2013-14 should be another entertaining season for the Knicks.
With training camp set to open at the end of the month, it's finally time to open formal conversation about the 2013-14 New York Knicks.
These Knicks appear to be as talented—if not more so—than last year's 54-win crew. Much has been made about the team's young rivalry with the crosstown Brooklyn Nets, and the two teams will certainly be in competition all season long for the Atlantic crown.
New York's roster has no shortage of narratives heading into this year, and here are the 10 most important situations to monitor over the course of their season.
Iman Shumpert is the Knicks' most intriguing young piece. He's one of the league's top perimeter defenders, and his most recent development—a lethal three-point shot—may set his previously stagnant offensive progression into motion. But the most encouraging aspect to the 23-year-old? He still hasn't gotten the chance to complete a full-length NBA season.
Shortly after being drafted in 2011, the league's lockout begun. Some months later, The first seven weeks of Shumpert's NBA career were stolen from him. When the league finally resumed activity on Dec. 25, the rookie injured himself after 22 minutes against the Boston Celtics.
He performed well enough that year to take home First Team All-Rookie honors, but all good sentiments vanished immediately when Shumpert tore his ACL in the Knicks' first playoff game that year.
The injury cost him a second consecutive summer league and training camp, and the first 37 games of 2012-13.
Shumpert clearly struggled in his first month back with the Knicks. He shot a grotesque 31 percent from the field and averaged just over five points through his initial 24 games. From there on out, though, it was smooth sailing for the swingman. Between March 13 and April 17, Shumpert shot 48 percent from the floor and 44 percent on threes, raising his scoring to nearly nine points per game.
Though he came back in February, the Knicks were without the real Shumpert until mid-March.
During the Knicks' most recent postseason, Shumpert was possibly the team's most consistent weapon. His athleticism and defending kept the Knicks alive, and his 43-percent three-point clip made an impact on the other end.
This will be Shumpert's first full training camp with the Knicks, and it comes well after he's established himself as an NBA starter and key cog to the team's success.
If there's any Knicks player destined to make a leap into the next tier of NBA player, Shumpert would be as good a bet as any.
After 29 games and two knee surgeries in 2012-13, we probably won't see the dominant Amar'e Stoudemire of old ever again.
According to a July report from the New York Post, Stoudemire may be put on a 20-minute restriction for the entire season—and banned from playing in both ends of back-to-backs—in an effort to preserve the 6'11" scorer for a full season. Should that be the case, it'll be a miracle if he could return to full health ever again.
Stoudemire's minutes were limited last season upon his return from an October knee debridement, but not enough as it turned out. Mike Woodson was ordered to keep S.T.A.T. under 30 minutes nightly in order to keep him fresh.
During an early-March stretch in which the Knicks played four games in five nights, Woodson ran Stoudemire out for 21, 31, 32 and 29 minutes, respectively. They were the last minutes he would play that season.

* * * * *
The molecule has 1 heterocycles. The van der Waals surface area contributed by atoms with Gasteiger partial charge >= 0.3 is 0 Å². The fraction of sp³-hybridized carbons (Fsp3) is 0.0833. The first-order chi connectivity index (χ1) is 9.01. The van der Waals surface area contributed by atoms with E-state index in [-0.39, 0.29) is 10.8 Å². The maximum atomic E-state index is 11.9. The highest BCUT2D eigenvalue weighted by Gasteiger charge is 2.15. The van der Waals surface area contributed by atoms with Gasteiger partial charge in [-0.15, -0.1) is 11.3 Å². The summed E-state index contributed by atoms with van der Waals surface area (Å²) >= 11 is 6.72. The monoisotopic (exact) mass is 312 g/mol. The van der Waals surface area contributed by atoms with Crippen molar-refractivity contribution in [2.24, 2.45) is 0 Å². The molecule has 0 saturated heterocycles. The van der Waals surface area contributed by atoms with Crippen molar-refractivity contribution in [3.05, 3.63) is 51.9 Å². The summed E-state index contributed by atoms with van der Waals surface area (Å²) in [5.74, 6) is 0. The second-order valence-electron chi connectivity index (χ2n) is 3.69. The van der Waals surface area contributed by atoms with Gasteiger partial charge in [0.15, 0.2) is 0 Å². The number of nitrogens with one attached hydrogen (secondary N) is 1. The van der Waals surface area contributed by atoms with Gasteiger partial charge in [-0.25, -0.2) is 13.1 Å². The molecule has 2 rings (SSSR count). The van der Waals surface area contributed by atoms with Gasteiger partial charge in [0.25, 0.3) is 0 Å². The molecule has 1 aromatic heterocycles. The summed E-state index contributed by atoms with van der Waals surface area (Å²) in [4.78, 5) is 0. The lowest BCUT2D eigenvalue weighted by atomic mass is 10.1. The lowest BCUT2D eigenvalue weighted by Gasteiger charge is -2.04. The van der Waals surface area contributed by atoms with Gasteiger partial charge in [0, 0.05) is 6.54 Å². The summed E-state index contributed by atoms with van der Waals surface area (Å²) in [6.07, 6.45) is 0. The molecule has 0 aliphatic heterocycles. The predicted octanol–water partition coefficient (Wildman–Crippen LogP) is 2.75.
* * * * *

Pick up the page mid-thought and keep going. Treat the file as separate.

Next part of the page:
Stoudemire received a second knee debridement later that month, and he was shelved until the Knicks' playoff series with the Indiana Pacers. Even then, he was limited to 15 minutes per game.
Last season proved Knicks fans' worst fear true: that Stoudemire's knees are just as brittle as insurance companies suspected they'd be in 2010.
When healthy, Amar'e's performance last year was about as great as could be expected. His PER stacked up against the top players in the league, and he posted the second-highest field-goal percentage of his career. After a small adjustment period, Stoudemire was simply a scoring machine.
A machine that wasn't without its malfunctions, unfortunately. Stoudemire may never be able to weather a full season ever again. And for a player that's on the hook for more than $40 million through 2015, it's even more crippling to the Knicks' cap flexibility.
2013 was a banner season for the Knicks, as they took home their first Atlantic Division title since 1994. They'll no doubt be hoping to repeat greatness in 2014, and history says they have a great chance to do so.
Dating back to the franchise's inception in 1946, they've won their division—whether it be the Eastern or Atlantic—a total of eight times.
Excluding last season's title, all but one of those division championships (1989) have come in back-to-back years.
1953 and 1954. 1970 and 1971. 1993 and 1994. Aside from the '89 division-winning year and last season's No. 2 team in the East, those are all division-topping teams in Knicks history.
According to the record books, the Knickerbockers tend to dominate almost exclusively in repeat fashion. The Brooklyn Nets are a viable candidate to threaten them for the throne in 2014, but at least New York has history on its side.
Eyeing the Knicks' roster today brings about a much different vibe than a year ago. No longer will opponents be taking on their washed up childhood heroes, but rather a much deeper lineup of ballers in their prime.
The mean age of every Knick to suit up last season equated to a seasoned 31 years old. Iman Shumpert was the team's lone player under 27, and they relied on the has-been trio of Marcus Camby, Rasheed Wallace and Kurt Thomas to back up Tyson Chandler at center.
With Camby, Wallace, Thomas and Jason Kidd all parting ways after one-year stops in New York, the 14 players currently under contract with the Knicks average out to be just over 28—far from youthful, but nowhere close to the retirement-home-esque collection of Knicks from 2012-13.